In the first edition, Wenner wrote that Rolling Stone "is not just about the music, but about the things and attitudes that music embraces". In the 1970s, Rolling Stone began to make a mark with its political coverage, with the likes of gonzo journalist Hunter S. Thompson writing for the magazine's political section. Thompson first published his most famous work Fear and Loathing in Las Vegas within the pages of Rolling Stone, where he remained a contributing editor until his death in 2005. In the 1970s, the magazine helped launch the careers of many prominent authors, including Cameron Crowe, Lester Bangs, Joe Klein, Joe Eszterhas, Ben Fong-Torres, Patti Smith and P. J. O'Rourke, it was at this point that the magazine ran some of its most famous stories, including that of the Patty Hearst abduction odyssey. One interviewer, speaking for a large number of his peers, said that he bought his first copy of the magazine upon initial arrival on his college campus, describing it as a "rite of passage".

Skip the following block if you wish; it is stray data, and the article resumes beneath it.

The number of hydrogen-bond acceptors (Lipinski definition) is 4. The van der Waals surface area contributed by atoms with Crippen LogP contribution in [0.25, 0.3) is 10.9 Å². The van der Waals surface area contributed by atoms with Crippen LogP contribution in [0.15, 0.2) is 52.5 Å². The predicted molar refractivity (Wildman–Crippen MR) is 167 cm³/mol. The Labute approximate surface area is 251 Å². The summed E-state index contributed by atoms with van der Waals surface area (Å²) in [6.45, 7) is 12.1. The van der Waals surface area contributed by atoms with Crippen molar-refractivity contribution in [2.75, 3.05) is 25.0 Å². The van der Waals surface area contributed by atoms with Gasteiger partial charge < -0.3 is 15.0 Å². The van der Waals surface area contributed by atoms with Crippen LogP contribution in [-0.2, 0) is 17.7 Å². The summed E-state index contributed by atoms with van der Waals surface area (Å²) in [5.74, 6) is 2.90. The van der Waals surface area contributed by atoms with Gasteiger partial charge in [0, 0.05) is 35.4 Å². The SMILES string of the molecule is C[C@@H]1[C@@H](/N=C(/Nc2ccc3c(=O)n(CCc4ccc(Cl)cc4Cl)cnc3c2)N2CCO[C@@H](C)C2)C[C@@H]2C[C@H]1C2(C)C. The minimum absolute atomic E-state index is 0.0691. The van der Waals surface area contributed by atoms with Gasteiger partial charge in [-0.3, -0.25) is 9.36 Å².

In 1977, the magazine moved its headquarters from San Francisco to New York City. Editor Jann Wenner said San Francisco had become "a cultural backwater". During the 1980s, the magazine began to shift towards being a general "entertainment" magazine. Music was still a dominant topic, but there was increasing coverage of celebrities in television and the pop culture of the day; the magazine initiated its annual "Hot Issue" during this time. Rolling Stone was known for its musical coverage and for Thompson's political reporting. In the 1990s, the magazine changed its format to appeal to a younger readership interested in youth-oriented television shows, film actors and popular music; this led to criticism. In recent years, the magazine has resumed its traditional mix of content, including in-depth political stories, it has expanded content to include coverage of financial and banking issues. As a result, the magazine has seen its circulation increase and its reporters invited as experts to network television programs of note.